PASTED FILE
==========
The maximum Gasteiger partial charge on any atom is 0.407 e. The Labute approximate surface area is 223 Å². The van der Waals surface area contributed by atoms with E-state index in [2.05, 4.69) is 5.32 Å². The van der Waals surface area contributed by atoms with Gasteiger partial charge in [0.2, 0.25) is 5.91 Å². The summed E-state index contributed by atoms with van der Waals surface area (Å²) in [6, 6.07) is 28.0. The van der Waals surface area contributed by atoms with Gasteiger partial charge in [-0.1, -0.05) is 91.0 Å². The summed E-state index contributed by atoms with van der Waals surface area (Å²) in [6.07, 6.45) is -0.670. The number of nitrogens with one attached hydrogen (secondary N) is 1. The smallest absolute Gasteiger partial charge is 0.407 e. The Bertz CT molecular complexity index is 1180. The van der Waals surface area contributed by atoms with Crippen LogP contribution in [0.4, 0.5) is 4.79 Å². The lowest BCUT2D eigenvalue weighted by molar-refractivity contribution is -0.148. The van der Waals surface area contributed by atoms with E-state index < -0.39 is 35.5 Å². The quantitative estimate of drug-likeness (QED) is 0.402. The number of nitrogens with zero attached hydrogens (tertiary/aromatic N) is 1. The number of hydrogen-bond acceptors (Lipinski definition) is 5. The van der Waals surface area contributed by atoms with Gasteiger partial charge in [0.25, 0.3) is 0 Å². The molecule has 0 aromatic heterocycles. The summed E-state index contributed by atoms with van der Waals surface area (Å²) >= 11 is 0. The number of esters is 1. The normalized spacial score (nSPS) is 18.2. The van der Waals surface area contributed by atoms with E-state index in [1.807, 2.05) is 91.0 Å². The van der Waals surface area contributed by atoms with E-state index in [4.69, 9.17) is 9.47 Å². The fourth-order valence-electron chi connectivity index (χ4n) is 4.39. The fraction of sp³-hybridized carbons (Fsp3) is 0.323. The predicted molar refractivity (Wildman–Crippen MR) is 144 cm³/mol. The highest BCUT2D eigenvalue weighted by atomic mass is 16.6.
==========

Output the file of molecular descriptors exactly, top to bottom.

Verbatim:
The maximum Gasteiger partial charge on any atom is 0.407 e. The Labute approximate surface area is 223 Å². The van der Waals surface area contributed by atoms with E-state index in [2.05, 4.69) is 5.32 Å². The van der Waals surface area contributed by atoms with Gasteiger partial charge in [0.2, 0.25) is 5.91 Å². The summed E-state index contributed by atoms with van der Waals surface area (Å²) in [6, 6.07) is 28.0. The van der Waals surface area contributed by atoms with Gasteiger partial charge in [-0.1, -0.05) is 91.0 Å². The summed E-state index contributed by atoms with van der Waals surface area (Å²) in [6.07, 6.45) is -0.670. The number of nitrogens with one attached hydrogen (secondary N) is 1. The smallest absolute Gasteiger partial charge is 0.407 e. The Bertz CT molecular complexity index is 1180. The van der Waals surface area contributed by atoms with Crippen LogP contribution in [0.4, 0.5) is 4.79 Å². The lowest BCUT2D eigenvalue weighted by molar-refractivity contribution is -0.148. The van der Waals surface area contributed by atoms with E-state index < -0.39 is 35.5 Å². The quantitative estimate of drug-likeness (QED) is 0.402. The number of nitrogens with zero attached hydrogens (tertiary/aromatic N) is 1. The number of hydrogen-bond acceptors (Lipinski definition) is 5. The van der Waals surface area contributed by atoms with Gasteiger partial charge in [0.25, 0.3) is 0 Å². The molecule has 0 aromatic heterocycles. The summed E-state index contributed by atoms with van der Waals surface area (Å²) >= 11 is 0. The number of esters is 1. The normalized spacial score (nSPS) is 18.2. The van der Waals surface area contributed by atoms with E-state index in [1.807, 2.05) is 91.0 Å². The van der Waals surface area contributed by atoms with E-state index in [4.69, 9.17) is 9.47 Å². The fourth-order valence-electron chi connectivity index (χ4n) is 4.39. The fraction of sp³-hybridized carbons (Fsp3) is 0.323. The predicted molar refractivity (Wildman–Crippen MR) is 144 cm³/mol. The highest BCUT2D eigenvalue weighted by atomic mass is 16.6.